This is an archived article that was published on in 2016, and information in the article may be outdated. It is provided only for personal research purposes and may not be reprinted.

The Utah State Bar supports The Salt Lake Tribune's recent efforts to highlight the importance of a diverse Utah judiciary. (See "Ethnic, gender diversity is for the benefit of all," on June 29 and "Can Utah diversify its judicial bench? Jury's still out," on July 9.)

Lawyers, who represent clients from all aspects of society, have a uniquely clear view of the importance of the background of judges who decide their clients' cases. Perhaps the question becomes, then, what is our profession doing to promote a system of justice that reflects, in the words of the late Justice Antonin Scalia, "a cross section of America."  The answer is a great deal.

First, Utah lawyers are actively encouraging lawyers from diverse backgrounds to apply for the bench. Women Lawyers of Utah has developed a program to provide mentoring to its members applying for judicial vacancies. To help demystify the application process, Women Lawyers of Utah offers seminars and pairs applicants with someone who has experienced the nomination process. 

Second, the Utah Minority Bar Association is also fully engaged in promoting diversity in Utah's judiciary. Like Women Lawyers of Utah, the Utah Minority Bar Association actively seeks qualified candidates from its membership and encourages those lawyers to apply for bench openings. The Utah Minority Bar Association also recommends qualified members of the minority bar to serve on judicial nominating commissions.  Understanding that there is more it can do, it has recently created a Judicial Advocacy Committee to evaluate additional action to address this critical issue.

In our own organization, the Utah State Board of Bar Commissioners, lawyers have elected diverse leaders to make policy for lawyers across Utah. Of our 15 voting Bar Commissioners, nine are women. The Bar Commission also enjoys guidance from ex-officio members from the Utah Minority Bar Association and Women Lawyers of Utah and LGBT & Allied Lawyers of Utah. In short, the Bar Commission looks more like the rest of the state, which represents a substantial step toward promoting diversity in other areas of our judicial system.

The ranks of Utah lawyers are steadily growing with immensely qualified, diverse law school graduates from the J. Reuben Clark Law School and the S. J. Quinney College of Law and elsewhere. Clearly, our bar swells with talented lawyers from varied backgrounds educated within and without the state who will for years to come be ready to assume a position on the bench.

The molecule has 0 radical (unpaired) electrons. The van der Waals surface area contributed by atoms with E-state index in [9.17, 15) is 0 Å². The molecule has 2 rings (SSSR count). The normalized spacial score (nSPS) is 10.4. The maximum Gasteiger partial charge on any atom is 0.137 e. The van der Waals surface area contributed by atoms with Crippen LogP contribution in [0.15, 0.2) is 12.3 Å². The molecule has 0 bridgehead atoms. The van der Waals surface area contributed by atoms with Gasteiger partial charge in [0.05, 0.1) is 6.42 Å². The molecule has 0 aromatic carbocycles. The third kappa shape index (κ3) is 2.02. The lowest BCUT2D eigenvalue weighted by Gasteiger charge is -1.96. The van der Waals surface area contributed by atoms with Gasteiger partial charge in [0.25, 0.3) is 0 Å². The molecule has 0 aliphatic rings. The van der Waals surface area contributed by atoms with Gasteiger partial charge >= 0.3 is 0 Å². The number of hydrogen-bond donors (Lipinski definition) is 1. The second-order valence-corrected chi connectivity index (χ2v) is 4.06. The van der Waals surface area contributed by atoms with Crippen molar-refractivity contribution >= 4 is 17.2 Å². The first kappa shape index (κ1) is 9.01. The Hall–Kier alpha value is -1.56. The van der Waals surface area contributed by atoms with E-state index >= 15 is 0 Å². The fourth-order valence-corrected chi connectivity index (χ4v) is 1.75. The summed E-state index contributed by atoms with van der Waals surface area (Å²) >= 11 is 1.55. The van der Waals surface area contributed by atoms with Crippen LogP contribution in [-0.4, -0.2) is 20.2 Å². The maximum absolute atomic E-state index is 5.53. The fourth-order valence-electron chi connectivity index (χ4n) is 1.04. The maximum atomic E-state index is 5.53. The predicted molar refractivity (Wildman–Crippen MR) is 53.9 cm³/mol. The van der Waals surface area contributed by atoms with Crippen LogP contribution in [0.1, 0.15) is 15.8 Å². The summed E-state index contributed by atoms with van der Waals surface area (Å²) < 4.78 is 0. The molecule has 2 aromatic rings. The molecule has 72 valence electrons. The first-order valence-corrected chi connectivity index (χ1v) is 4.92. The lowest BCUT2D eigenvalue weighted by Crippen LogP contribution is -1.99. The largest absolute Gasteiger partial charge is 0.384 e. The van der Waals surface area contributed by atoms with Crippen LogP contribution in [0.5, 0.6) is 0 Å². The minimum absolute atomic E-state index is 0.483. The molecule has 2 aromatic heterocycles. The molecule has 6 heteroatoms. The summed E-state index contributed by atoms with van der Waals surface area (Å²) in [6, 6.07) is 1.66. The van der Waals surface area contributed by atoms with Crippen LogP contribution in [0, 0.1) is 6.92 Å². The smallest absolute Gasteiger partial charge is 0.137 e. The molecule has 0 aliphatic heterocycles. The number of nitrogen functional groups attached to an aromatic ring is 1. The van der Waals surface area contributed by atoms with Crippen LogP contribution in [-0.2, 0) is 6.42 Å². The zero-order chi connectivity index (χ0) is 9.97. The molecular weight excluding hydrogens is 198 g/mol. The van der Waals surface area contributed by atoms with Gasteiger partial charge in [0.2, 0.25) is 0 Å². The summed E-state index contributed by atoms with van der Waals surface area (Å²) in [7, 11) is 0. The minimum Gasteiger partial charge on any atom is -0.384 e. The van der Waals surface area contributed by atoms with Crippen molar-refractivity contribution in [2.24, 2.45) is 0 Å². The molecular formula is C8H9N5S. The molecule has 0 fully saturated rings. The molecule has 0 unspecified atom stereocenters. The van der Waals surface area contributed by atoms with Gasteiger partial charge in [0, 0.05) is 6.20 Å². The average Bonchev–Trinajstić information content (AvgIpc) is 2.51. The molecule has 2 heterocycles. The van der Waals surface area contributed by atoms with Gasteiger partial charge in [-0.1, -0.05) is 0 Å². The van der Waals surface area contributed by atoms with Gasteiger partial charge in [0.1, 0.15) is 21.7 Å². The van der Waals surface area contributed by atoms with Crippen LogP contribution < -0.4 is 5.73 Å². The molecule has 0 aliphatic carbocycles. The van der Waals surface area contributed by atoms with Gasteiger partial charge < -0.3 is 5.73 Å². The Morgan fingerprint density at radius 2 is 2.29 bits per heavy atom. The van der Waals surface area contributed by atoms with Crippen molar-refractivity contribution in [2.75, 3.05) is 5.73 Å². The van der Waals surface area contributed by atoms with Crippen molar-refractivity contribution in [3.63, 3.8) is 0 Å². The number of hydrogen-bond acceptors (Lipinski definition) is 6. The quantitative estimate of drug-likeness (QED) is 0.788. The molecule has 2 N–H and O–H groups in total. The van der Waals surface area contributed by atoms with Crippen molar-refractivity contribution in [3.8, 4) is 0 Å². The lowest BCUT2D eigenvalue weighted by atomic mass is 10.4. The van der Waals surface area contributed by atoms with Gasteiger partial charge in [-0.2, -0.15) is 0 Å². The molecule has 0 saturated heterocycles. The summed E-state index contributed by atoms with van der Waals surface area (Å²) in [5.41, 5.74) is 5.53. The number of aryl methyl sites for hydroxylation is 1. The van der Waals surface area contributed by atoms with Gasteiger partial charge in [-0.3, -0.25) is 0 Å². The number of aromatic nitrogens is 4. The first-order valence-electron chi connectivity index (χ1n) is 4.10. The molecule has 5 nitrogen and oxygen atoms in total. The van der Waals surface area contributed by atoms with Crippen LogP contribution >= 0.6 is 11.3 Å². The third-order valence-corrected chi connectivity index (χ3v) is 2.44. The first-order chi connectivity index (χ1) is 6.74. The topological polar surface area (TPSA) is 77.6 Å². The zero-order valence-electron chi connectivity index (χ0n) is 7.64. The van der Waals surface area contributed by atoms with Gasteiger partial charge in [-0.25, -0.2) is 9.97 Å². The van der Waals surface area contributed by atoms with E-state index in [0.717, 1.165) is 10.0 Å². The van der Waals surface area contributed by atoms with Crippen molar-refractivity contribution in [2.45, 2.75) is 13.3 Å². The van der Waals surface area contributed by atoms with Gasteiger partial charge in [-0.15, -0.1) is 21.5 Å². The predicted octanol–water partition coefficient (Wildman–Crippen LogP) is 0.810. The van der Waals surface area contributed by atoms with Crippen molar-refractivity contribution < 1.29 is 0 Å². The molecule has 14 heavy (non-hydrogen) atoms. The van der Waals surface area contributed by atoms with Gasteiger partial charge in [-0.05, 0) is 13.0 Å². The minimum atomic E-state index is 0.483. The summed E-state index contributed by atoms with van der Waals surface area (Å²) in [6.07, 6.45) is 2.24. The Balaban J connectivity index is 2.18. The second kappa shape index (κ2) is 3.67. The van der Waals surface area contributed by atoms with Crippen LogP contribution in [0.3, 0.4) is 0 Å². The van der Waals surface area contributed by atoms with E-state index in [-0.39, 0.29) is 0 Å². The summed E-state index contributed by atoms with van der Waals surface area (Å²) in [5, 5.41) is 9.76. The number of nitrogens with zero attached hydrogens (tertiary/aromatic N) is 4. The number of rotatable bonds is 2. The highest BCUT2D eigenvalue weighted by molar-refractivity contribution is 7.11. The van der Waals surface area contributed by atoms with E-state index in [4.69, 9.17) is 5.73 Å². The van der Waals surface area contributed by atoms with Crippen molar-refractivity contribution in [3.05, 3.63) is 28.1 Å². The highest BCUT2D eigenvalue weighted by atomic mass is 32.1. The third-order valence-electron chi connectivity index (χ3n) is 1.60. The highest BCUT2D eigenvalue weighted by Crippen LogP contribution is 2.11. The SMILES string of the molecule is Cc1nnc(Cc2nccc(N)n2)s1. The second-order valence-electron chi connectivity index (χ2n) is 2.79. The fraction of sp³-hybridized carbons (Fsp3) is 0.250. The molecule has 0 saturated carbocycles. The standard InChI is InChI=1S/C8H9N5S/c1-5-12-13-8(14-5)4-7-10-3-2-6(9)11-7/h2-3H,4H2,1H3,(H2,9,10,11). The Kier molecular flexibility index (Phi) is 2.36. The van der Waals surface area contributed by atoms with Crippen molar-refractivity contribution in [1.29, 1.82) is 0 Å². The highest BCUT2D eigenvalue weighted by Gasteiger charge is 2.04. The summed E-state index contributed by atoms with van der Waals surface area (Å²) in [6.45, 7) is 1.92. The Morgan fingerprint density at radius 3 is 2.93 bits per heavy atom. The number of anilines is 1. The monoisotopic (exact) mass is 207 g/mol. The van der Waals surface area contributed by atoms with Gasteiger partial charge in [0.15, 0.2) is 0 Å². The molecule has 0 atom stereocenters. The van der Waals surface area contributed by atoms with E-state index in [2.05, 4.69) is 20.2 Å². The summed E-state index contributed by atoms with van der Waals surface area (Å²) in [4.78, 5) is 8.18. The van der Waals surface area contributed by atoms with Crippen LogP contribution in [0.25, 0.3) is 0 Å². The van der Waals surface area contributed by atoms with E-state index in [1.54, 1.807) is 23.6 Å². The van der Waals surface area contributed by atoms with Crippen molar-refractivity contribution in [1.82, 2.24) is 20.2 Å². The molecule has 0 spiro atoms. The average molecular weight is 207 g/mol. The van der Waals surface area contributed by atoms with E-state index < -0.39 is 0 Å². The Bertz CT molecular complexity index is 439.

Gov. Gary Herbert deserves many accolades for his efforts to appoint women and minority lawyers to the bench, having appointed 20 women and four minority lawyers to the bench during his tenure. I've appeared before many of Herbert's appointments, and I can attest to their strong qualifications and to the fact that the governor has appointed the most qualified applicants possible in every instance.

Herbert's success in his judicial appointments, the Bar's efforts to promote diversity on our bench and the steady number of diverse, qualified new lawyers graduating from our law schools is a sure sign of great things to come. Utah is exceedingly well-positioned to ensure that its state court looks more and more like the state it is intended to serve.

But there is more progress to be made, and Utah lawyers can help. Every Utah lawyer knows colleagues who come from diverse backgrounds who are well qualified for the bench. If you do, talk to that lawyer and encourage her or him to consider the judiciary. Don't think only about your law school classmate who looks like you, or your law partner down the hall with whom you have practiced law for decades. Think also about the excellent lawyer who opposed you at trial or in a deal, the one who didn't look like you, and ask that person to consider a future as a judge.

State courts like Utah's are where 90 percent of the nation's legal business is transacted. It is in state court where legal matters that affect every-day people, not the rich and powerful, are typically litigated. It is essential that the make-up of our judiciary reflect the image of those every-day people who seek its assistance.

Robert O. Rice is president of the Utah State Bar.